Eyal Spier | April 10, 2014

The last two blog posts in the Chemical Kinetics series were concerned with modeling chemical reactions based on a particular set of parameters. While this is important and of great academic and industrial interest, the relevant parameters were assumed. Now, let’s find out how to estimate the chemical parameters using COMSOL Multiphysics.

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Walter Frei | April 9, 2014

In a previous posting, we looked at computing and controlling the volume of a cavity filled with an incompressible fluid, which solved for the static deformation of a fluid-filled rubber seal. In that example, we did not explicitly model the fluid, but added an equation to solve for the pressure, assuming incompressibility of the fluid. Here, we will extend this approach and include the hydrostatic pressure of the fluid in the deforming container.

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Fanny Littmarck | April 8, 2014

The Mach-Zehnder modulator is a type of optical modulator used for communication applications. To understand how it works and how to optimize its design, you can use the COMSOL simulation software.

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Nancy Bannach | April 7, 2014

Fluid flow is involved in many engineering applications. In addition to typical CFD simulations, which replace experiments in wind tunnels, flow must also be considered in the cooling of electronic devices or in the chemical industry, where reacting species are transported by a fluid. COMSOL Multiphysics offers dedicated interfaces for various flow types. When should we use the Laminar Flow or Turbulent Flow interface?

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Supratik Datta | April 4, 2014

Previously, you saw how to compute stiffness of linear elastic structures in 0D and 1D. Today, we will expand on that and show you how to model this in 2D and 3D. We will also show you an alternate method to compute stiffness.

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Supratik Datta | April 3, 2014

Today, we will introduce the concept of structural stiffness and find out how we can compute the stiffness of a linear elastic structure subjected only to mechanical loading. In particular, we will explore how it can be computed and interpreted in different modeling space dimensions (0D and 1D) and what factors affect the stiffness of a structure.

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Vicente Javier Jiménez Miras | April 2, 2014

From an installation point of view, the main difference between a COMSOL CPU-Locked Single User (CPU) and Floating Network License (FNL) is how they are installed and managed. However, the FNL not only offers every single benefit of a CPU license, but also enables several additional features while greatly enhancing your workflow, allowing COMSOL Multiphysics to scale with your company’s growth.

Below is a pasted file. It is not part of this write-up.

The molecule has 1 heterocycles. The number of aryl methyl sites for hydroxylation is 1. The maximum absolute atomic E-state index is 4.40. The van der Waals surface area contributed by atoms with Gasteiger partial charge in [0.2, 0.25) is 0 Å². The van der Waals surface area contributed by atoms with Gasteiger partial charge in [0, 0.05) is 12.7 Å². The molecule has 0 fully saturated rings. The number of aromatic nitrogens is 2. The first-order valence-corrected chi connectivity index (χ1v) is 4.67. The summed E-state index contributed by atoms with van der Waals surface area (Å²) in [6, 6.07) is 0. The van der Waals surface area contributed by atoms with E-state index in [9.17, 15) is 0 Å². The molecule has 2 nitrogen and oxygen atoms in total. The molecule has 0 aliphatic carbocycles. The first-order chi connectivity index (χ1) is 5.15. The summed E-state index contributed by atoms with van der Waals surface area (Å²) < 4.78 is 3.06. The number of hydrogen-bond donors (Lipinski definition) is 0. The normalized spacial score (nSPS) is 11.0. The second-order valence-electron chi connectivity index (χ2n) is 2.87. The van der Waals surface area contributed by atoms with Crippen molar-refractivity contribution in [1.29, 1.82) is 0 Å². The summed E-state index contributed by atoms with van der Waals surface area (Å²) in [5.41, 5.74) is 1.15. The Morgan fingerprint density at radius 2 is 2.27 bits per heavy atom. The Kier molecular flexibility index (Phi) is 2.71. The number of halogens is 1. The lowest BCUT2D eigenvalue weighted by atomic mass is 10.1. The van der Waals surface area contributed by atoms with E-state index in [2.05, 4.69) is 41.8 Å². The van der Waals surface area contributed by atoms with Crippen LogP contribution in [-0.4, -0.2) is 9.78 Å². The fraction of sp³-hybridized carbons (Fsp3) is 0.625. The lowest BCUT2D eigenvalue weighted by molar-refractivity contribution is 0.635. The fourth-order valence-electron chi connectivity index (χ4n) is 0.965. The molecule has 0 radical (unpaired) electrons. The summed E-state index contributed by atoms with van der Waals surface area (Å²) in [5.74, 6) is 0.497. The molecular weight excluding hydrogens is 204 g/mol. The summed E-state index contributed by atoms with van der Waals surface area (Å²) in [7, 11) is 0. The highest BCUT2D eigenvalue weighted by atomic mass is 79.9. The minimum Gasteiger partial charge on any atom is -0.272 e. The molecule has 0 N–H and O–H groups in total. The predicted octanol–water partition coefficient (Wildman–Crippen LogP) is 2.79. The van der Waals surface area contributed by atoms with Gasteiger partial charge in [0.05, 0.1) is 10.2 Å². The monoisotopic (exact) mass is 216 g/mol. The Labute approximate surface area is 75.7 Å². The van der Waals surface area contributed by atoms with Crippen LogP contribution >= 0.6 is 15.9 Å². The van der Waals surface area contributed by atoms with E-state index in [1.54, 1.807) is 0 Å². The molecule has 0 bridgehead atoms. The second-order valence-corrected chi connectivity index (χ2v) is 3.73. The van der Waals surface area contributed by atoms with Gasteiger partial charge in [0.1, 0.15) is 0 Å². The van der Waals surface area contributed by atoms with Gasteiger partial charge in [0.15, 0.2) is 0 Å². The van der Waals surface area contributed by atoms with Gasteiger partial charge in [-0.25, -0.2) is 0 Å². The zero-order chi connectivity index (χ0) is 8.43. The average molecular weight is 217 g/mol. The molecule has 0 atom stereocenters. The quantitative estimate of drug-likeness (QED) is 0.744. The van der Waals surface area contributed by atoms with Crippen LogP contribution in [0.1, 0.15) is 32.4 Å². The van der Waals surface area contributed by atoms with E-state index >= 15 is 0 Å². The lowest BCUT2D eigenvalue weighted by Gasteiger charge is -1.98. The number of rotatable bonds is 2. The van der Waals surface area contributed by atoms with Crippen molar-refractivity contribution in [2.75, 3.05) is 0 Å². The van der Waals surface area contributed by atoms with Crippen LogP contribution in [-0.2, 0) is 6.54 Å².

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Amelia Halliday | April 1, 2014

The Leaning Tower of Pisa is regarded as one of the most famous landmarks in the world, although geotechnical engineers probably view it more as a construction gaffe. To prevent such a leaning fate, it could be useful to run an analysis in order to predict possible subsidence due to poroelastic deformation.

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Lars Gregersen | March 31, 2014

Modeling in COMSOL Multiphysics involves a lot of tasks, such as choosing the right physics, defining the geometry, and setting up boundary conditions and domain settings. Additionally, material properties have to be defined for the materials included in the model. Such material data may come from the Material Library, but it often has to be obtained experimentally or from literature and imported into COMSOL Multiphysics.

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Phillip Oberdorfer | March 28, 2014

In this first entry of our new Geothermal Energy series, we introduce the concept of modeling geothermal processes and the many physical phenomena involved. We also show you an example model of a borehole heat exchanger.

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Thorsten Koch | March 27, 2014

To keep up with today’s fast-paced development cycles, R&D engineers and scientists need efficient tools to provide answers quickly and free them from routine tasks. COMSOL Multiphysics® has built-in features like parametric sweeps to increase simulation productivity. In addition to graphical modeling, COMSOL offers an Application Programming Interface (API) that you can use to automate any repetitive modeling step. Here’s how to get started with the COMSOL API for use with Java®.

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